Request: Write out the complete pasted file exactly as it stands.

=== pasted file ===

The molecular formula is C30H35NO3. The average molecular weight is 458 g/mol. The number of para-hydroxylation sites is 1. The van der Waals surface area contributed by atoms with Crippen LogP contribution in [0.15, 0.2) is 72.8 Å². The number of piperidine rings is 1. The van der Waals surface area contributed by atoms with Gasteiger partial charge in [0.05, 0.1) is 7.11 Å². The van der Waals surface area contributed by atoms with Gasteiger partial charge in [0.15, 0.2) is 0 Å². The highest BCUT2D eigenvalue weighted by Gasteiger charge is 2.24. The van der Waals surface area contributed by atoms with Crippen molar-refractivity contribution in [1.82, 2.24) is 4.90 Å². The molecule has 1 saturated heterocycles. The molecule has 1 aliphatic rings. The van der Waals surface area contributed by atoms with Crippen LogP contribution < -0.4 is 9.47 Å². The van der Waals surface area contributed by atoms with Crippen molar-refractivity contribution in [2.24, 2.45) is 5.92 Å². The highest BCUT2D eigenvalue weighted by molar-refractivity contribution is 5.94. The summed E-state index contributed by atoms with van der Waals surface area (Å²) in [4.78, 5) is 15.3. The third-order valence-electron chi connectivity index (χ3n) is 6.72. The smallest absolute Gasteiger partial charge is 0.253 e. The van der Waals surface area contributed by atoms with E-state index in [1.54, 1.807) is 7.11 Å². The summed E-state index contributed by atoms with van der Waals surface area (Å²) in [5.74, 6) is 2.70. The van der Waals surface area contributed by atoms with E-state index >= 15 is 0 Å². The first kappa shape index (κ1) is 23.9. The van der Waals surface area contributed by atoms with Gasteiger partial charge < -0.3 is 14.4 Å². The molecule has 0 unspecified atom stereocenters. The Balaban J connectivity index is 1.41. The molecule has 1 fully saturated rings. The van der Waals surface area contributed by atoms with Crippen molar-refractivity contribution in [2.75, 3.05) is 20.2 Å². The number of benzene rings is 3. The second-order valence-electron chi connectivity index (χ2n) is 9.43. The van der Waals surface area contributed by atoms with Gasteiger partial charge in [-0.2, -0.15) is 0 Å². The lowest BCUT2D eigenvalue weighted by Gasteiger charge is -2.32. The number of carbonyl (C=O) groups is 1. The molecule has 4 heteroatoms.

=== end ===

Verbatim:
The molecular formula is C30H35NO3. The average molecular weight is 458 g/mol. The number of para-hydroxylation sites is 1. The van der Waals surface area contributed by atoms with Crippen LogP contribution in [0.15, 0.2) is 72.8 Å². The number of piperidine rings is 1. The van der Waals surface area contributed by atoms with Gasteiger partial charge in [0.05, 0.1) is 7.11 Å². The van der Waals surface area contributed by atoms with Gasteiger partial charge in [0.15, 0.2) is 0 Å². The highest BCUT2D eigenvalue weighted by Gasteiger charge is 2.24. The van der Waals surface area contributed by atoms with Crippen molar-refractivity contribution in [1.82, 2.24) is 4.90 Å². The molecule has 1 saturated heterocycles. The molecule has 1 aliphatic rings. The van der Waals surface area contributed by atoms with Crippen LogP contribution < -0.4 is 9.47 Å². The van der Waals surface area contributed by atoms with Crippen molar-refractivity contribution in [2.24, 2.45) is 5.92 Å². The highest BCUT2D eigenvalue weighted by molar-refractivity contribution is 5.94. The summed E-state index contributed by atoms with van der Waals surface area (Å²) in [4.78, 5) is 15.3. The third-order valence-electron chi connectivity index (χ3n) is 6.72. The smallest absolute Gasteiger partial charge is 0.253 e. The van der Waals surface area contributed by atoms with E-state index in [1.54, 1.807) is 7.11 Å². The summed E-state index contributed by atoms with van der Waals surface area (Å²) in [5.74, 6) is 2.70. The van der Waals surface area contributed by atoms with E-state index >= 15 is 0 Å². The first kappa shape index (κ1) is 23.9. The van der Waals surface area contributed by atoms with Gasteiger partial charge < -0.3 is 14.4 Å². The molecule has 0 unspecified atom stereocenters. The Balaban J connectivity index is 1.41. The molecule has 1 fully saturated rings. The van der Waals surface area contributed by atoms with Crippen molar-refractivity contribution in [2.75, 3.05) is 20.2 Å². The number of benzene rings is 3. The second-order valence-electron chi connectivity index (χ2n) is 9.43. The van der Waals surface area contributed by atoms with Gasteiger partial charge in [-0.2, -0.15) is 0 Å². The lowest BCUT2D eigenvalue weighted by Gasteiger charge is -2.32. The number of carbonyl (C=O) groups is 1. The molecule has 4 heteroatoms.